Paul Nizan (1905–1940), novelist and committed socialist, who left Europe for Aden in September 1926 when he was just 20, to spend six months there and write the philosophical memoir for which he is best known today. This brilliant piece of writing, called Aden, Arabie, published in 1931, was eventually reissued in 1960 with the proverbial Sartre preface. The book begins, famously, with the sentences “I was twenty. I will let no one say it is the best time of life”.

In France, it was Nizan not Sartre (the two were inseparable in the twenties when they studied philosophy together) who was the original prototype of the ‘committed intellectual’. Years later, Sartre would say, “Nizan detested the École Normale, for very good reasons – its class function in creating a privileged élite. Although he was academically ‘successful’, he never, never fitted into the system. By the third year he was in such a state of malaise that he escaped to Aden” (Sartre, Between Marxism and Existentialism, p. 62, from the interview with New Left Review, no. 58, 1969).

It was in Aden that Nizan decided where he stood politically. When he returned to Paris, he would join the Communist Party and remain a member throughout the 1930s, despite the news of repression that kept filtering through in those years and his brief visit to the USSR. He finally broke with the party only in September 1939, soon after the signing of the Nazi/Soviet non-aggression pact of 23 August 1939, which, in any case, had stunned the entire party. For his part, Nizan had feared something of the sort would happen as early as May that year, when Litvinov was replaced by Molotov as the Soviet Foreign Minister.

In Aden in 1927, Nizan found a microcosm of the mercantile capitalism of the late 19th century, but here stripped to its bare elements, devoid of the ‘cosmopolitan’ cultural façades of Beirut or Alexandria. “There was no news except what came in cables from the agencies.” European newspapers piled up unopened in the corners of bedrooms. “No theatres, no publishing houses, no libraries…all the décor was forgotten and temporarily abolished.” “Every second of time that they passed – or rather, that passed them by – was subject to the pressure of the world market… In Aden, this pressure was an immediate presence, there were no intermediaries.” “Every heart hung on the electric waves that traveled under mountains of sea at a rate of speed which no shareholder of Shell tried to imagine.” “These men were replaceable parts of an invisible mechanism that slowed down on Sunday, because of religion, and was periodically jammed by the violent accidents of economic crises. This whole mass of machinery, bolted together, without safety valves, vibrated like a structure of sheet iron. In every city in the world there are men watching and waiting for the day when the cover will blow off and the steam will explode.” “They were men obsessed, and they were dying by inches in the service of anonymous capital.”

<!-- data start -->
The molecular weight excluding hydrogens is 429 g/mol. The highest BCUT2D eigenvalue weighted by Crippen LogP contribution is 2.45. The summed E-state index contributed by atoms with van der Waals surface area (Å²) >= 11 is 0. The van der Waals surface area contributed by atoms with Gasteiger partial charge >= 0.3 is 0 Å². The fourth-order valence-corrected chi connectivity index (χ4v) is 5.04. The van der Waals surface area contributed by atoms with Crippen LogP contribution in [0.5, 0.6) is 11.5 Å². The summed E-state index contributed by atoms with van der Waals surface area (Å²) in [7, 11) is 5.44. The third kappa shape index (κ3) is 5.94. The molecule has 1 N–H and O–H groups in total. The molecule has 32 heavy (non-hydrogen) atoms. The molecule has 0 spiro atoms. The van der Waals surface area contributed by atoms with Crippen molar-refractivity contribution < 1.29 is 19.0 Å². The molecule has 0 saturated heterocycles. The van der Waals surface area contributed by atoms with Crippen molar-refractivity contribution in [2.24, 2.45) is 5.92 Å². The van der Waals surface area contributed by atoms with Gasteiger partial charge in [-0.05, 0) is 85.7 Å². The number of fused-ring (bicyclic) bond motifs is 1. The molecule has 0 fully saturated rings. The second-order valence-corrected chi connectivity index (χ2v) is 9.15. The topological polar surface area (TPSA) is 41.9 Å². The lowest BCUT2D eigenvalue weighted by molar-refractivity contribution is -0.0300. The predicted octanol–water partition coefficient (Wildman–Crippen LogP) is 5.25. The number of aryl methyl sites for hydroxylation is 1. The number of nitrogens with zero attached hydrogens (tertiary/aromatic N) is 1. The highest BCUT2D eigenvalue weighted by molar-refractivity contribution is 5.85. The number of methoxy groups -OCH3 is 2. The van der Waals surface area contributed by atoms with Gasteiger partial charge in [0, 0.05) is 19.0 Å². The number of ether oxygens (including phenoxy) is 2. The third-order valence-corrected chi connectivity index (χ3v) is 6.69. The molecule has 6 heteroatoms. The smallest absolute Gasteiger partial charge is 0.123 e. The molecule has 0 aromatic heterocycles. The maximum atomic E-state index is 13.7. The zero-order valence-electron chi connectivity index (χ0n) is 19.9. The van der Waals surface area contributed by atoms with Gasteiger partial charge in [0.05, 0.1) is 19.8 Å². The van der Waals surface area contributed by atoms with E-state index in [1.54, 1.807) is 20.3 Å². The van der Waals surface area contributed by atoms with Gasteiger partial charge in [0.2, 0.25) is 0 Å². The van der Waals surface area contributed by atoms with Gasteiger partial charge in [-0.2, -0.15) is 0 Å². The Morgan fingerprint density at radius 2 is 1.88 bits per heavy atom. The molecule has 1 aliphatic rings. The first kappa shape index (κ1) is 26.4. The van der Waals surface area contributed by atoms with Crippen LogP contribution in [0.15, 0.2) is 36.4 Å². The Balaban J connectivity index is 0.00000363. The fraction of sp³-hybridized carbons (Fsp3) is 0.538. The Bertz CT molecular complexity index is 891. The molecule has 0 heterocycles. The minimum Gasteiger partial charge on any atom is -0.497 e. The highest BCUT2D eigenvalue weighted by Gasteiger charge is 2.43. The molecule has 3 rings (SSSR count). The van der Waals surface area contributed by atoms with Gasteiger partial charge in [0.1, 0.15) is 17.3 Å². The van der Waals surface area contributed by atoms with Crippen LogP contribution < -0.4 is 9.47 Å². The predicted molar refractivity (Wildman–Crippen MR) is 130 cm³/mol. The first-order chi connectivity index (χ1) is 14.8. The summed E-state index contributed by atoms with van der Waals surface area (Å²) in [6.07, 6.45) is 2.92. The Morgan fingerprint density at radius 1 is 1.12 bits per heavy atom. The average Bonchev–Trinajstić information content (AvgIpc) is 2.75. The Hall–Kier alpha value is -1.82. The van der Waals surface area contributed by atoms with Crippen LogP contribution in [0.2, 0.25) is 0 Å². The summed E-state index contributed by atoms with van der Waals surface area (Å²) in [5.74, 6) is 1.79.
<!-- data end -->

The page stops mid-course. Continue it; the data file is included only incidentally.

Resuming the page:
“Aden taught me that I would understand everything in my native country.” Aden, Arabie is written with astonishing beauty, whole passages reading like the prose-poems of some latter-day Rimbaud. But the energy that pulsates through this extended meditation is a critique of capitalism, articulated not in abstractions but with a savage directness, as in Nizan’s scathing description of Aden’s most powerful businessman, a British leather merchant he calls ‘Mr. C.’. [Mr. C was the French-born Aden-based merchant Antonin Besse.]  

Nizan was 35 when he was killed in the Battle of Dunkirk in May 1940. But the French Communist Party could never forgive him for having left the party. “It was decided that Comrade Nizan should be obliterated”, wrote Sartre about the slanders which they began to spread about him as early as March 1940 when Thorez denounced him as a police agent. A petition drafted in his defence in 1947 included the signatures of Simone de Beauvoir, Camus, Merleau-Ponty, Sartre and André Breton.


By Jairus Banaji